Would you like free data on the form and function of every building in the UK?

You are not alone.

In our previous two blogs on Open Building Footprints we began to look at the value, for the smart city agenda, of comprehensive open data on the form and function of cities' buildings. Here we argue that a step change in government attitude towards the release of building metadata is essential to maximum efficiency and sustainability within the UK's stock.

nformation on age for all buildings in the Netherlands ( 9,866,539)

http://code.waag.org/buildings/. (Age combined with land use data and height enables building form to be predicted). Visualisation by Bert Spaan.

The issues

To equip themselves for the future, our cities need to maximise efficiency, effectiveness and competitiveness, whilst at the same time reducing energy consumption.

To do this cities require building stock of diverse enough form, flexibility and affordability to meet growing population demands. Stock must also be energy efficient, and of sufficient quality and interest to maximise liveability. It must also be unique enough to support the attraction of intellectual capital and external investment.

It is widely accepted that to increase efficiency and reduce resource wastage a more joined-up, efficient approach to the urban fabric, which harnesses new technologies, is required. However to achieve this a far more comprehensive and detailed understanding of the makeup and rate of change of the building stock, and embedded values within it, is also necessary. This cannot be achieved without greater access to more detailed data. The value of building attribute metadata is therefore predicted to grow.

European context

The need for national attribute databases providing reliable data to inform models of national stock composition, has been recognised in many European countries since the 1990s, largely as a result of energy legislation, and the shifting pattern of investment in industrialised countries from new build to adaptation.

Metadata is needed in many areas of analysis including the calculation of material stock flows, rates of change, stock diversity, resource reserves, building demand and energy efficiency. Such data is also of value to those working in planning, housing, construction and property development, conservation, community engagement, education etc. However energy legislation is currently driving demand in this field.

In 2011 problems with meeting this demand were highlighted by the Buildings Performance Institute of Europe in its ambitious study into the makeup of European stock. The research was undertaken to identify whether energy related policies and regulations could, based on existing data, be adequately monitored and assessed. The report concluded that ‘A key obstacle to this challenge is clearly our limited knowledge and understanding of existing buildings’.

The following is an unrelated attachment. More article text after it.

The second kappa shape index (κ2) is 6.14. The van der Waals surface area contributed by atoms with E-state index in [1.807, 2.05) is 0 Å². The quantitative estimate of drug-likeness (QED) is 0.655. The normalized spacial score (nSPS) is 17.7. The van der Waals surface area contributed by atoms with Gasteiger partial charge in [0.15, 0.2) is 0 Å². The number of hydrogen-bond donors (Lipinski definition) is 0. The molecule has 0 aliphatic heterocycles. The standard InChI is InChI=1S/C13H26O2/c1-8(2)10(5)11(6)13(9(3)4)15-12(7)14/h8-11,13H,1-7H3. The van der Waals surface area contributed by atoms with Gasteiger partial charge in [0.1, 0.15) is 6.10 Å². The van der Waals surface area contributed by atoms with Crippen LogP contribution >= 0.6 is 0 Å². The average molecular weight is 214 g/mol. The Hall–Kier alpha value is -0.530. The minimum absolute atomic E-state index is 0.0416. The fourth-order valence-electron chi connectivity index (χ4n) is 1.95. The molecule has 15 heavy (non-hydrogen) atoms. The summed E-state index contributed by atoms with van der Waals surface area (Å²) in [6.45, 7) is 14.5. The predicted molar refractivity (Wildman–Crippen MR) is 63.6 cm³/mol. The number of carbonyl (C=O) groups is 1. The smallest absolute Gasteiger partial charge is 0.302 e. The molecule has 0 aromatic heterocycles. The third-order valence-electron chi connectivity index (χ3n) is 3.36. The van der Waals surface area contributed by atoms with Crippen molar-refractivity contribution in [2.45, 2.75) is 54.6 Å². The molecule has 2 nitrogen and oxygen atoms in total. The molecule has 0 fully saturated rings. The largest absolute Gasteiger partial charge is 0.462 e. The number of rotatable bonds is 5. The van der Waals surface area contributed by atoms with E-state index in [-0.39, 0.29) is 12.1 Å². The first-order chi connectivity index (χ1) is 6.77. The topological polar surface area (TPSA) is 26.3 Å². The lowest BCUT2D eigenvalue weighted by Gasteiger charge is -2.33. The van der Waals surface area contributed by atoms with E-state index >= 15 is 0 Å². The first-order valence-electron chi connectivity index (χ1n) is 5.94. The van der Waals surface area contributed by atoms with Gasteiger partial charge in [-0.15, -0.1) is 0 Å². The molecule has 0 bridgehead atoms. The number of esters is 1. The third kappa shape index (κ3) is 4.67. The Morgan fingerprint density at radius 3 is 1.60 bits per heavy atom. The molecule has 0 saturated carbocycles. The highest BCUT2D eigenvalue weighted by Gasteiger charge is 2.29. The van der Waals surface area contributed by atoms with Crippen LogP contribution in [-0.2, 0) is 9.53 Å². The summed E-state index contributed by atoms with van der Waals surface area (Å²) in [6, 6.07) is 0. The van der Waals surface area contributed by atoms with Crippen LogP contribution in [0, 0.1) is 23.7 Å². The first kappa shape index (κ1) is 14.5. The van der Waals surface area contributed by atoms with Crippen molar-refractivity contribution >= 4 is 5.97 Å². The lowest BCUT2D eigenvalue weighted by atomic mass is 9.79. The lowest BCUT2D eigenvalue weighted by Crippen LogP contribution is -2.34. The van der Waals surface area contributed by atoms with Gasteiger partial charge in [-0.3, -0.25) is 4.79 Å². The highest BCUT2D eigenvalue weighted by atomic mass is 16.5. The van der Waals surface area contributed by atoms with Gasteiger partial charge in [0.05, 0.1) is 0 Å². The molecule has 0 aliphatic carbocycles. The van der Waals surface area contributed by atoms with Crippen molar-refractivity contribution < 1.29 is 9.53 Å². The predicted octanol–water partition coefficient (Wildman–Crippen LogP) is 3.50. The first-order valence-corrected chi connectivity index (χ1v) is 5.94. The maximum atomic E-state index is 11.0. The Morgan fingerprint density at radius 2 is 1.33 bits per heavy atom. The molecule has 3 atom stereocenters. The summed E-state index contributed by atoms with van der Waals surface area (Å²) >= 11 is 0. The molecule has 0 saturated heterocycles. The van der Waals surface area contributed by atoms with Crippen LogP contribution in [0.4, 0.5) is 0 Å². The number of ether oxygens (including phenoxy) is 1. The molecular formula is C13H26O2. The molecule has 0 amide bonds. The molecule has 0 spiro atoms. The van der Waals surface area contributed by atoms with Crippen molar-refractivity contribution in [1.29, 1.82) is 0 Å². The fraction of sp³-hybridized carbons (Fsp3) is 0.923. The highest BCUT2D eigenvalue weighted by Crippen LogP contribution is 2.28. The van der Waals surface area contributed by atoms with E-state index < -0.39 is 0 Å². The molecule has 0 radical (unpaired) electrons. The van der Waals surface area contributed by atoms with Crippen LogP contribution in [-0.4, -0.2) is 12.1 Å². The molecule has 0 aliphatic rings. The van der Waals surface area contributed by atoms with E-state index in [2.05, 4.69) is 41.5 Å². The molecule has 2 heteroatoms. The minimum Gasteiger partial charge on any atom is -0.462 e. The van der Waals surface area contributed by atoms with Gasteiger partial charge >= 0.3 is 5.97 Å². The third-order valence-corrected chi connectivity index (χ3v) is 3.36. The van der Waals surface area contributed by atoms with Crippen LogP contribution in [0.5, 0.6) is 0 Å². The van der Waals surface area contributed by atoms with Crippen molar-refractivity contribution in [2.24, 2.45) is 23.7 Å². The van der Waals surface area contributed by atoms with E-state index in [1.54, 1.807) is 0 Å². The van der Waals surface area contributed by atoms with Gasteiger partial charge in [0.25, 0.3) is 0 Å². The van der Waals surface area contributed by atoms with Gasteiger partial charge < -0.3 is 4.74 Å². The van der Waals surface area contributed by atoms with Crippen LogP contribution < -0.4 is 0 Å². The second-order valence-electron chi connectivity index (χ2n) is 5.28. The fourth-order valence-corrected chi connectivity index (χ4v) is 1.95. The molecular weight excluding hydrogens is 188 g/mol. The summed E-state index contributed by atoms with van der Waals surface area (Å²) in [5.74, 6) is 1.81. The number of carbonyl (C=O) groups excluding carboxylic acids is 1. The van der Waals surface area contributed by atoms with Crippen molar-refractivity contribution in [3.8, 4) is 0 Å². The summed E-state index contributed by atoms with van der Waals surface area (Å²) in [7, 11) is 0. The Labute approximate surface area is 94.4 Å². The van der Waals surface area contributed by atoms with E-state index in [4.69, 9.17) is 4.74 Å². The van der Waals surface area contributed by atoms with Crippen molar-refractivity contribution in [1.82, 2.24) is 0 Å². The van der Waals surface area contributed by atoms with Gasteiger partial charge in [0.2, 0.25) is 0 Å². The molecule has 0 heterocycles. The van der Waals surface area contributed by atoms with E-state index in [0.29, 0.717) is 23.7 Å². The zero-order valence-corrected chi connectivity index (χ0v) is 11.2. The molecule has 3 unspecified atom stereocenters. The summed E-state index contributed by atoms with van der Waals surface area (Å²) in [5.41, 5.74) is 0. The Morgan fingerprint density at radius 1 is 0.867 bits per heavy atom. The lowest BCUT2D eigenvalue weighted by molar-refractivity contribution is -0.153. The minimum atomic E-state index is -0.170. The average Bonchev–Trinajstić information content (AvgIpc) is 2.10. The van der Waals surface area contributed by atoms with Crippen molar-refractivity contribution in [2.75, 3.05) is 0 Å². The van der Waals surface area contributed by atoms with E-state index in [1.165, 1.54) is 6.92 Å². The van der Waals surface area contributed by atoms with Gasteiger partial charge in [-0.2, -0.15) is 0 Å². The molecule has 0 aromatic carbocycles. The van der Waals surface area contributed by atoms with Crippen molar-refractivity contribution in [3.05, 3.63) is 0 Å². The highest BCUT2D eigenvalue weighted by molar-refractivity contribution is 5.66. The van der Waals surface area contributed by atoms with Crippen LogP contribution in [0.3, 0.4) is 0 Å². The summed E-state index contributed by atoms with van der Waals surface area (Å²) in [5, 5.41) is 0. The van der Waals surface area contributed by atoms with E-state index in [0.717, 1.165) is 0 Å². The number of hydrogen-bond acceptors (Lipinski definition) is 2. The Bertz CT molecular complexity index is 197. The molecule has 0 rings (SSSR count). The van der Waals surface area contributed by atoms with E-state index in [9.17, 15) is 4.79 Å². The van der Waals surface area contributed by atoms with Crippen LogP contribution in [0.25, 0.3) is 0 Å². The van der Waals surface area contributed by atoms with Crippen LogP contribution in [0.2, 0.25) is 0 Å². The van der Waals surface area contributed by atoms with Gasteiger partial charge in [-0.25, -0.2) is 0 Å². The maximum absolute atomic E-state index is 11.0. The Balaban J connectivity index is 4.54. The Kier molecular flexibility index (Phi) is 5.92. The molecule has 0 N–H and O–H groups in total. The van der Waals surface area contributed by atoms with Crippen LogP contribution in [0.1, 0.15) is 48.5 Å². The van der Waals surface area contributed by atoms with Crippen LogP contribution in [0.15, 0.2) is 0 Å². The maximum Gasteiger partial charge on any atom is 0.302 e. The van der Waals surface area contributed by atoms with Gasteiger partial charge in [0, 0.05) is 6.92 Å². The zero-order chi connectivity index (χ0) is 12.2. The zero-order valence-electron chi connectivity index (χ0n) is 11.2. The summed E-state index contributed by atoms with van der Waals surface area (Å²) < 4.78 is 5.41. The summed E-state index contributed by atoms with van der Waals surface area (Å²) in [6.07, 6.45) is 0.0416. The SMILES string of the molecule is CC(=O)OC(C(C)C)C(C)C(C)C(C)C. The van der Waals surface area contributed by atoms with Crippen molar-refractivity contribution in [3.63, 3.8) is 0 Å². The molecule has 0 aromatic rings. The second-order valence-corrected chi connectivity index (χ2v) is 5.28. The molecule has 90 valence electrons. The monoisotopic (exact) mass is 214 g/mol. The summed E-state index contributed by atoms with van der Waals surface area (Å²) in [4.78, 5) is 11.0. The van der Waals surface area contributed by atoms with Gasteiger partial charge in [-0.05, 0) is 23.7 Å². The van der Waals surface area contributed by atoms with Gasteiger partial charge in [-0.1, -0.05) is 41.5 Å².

At present many European countries’ view of their stock appears to be partial, with knowledge and access differing widely between countries and sectors. Kohler and Hassler argue that this largely stems from the focus of specific sectors on single stock areas with limited objectives. These include government interest in domestic and public stock, over commercial, owing to state investment particularly in social housing; construction industry interest in new build and technological innovation, and

conservation sector focus on designated assets which on average comprise only 1-2% of national stocks.

The most consistent and comprehensive records for building stocks relate to property tax and land ownership. Countries and cities willing to release these records as open data, or even to share them under restricted terms, have a significant head start in effective policy making compared to those that do not, as this enables

knowledge sharing and cross sector problem solving on a much larger scale.

The UK context

Many of the above reasons for lack of comprehensive metadata availability are mirrored in the UK. However the problem here could be largely solved, by government, through the release of two datasets within its control; OS footprint data (discussed in previous blogs), and property details held by the Valuation Office Agency. The VOA’s ‘Property Details’ database for dwellings was introduced in the 1970s and contains sixteen attribute classifications including building type, area, number of storeys and construction date. Information is as we understand it available for every taxable building in the UK. However this data is restricted even for academic purposes.

As a result, despite the government's aspiration to develop smarter more sustainable cities, the employment of new technologies to assist in analysis of the makeup of, embedded value within, and rate of change of the building stock, is near impossible.

Methods of developing and collating the same building attribute data but from alternative open sources will be discussed in future blogs. Government

funded research time could of course be better spent analysing the comprehensive

government dataset that already exists.

Perhaps we need a slightly smarter approach?

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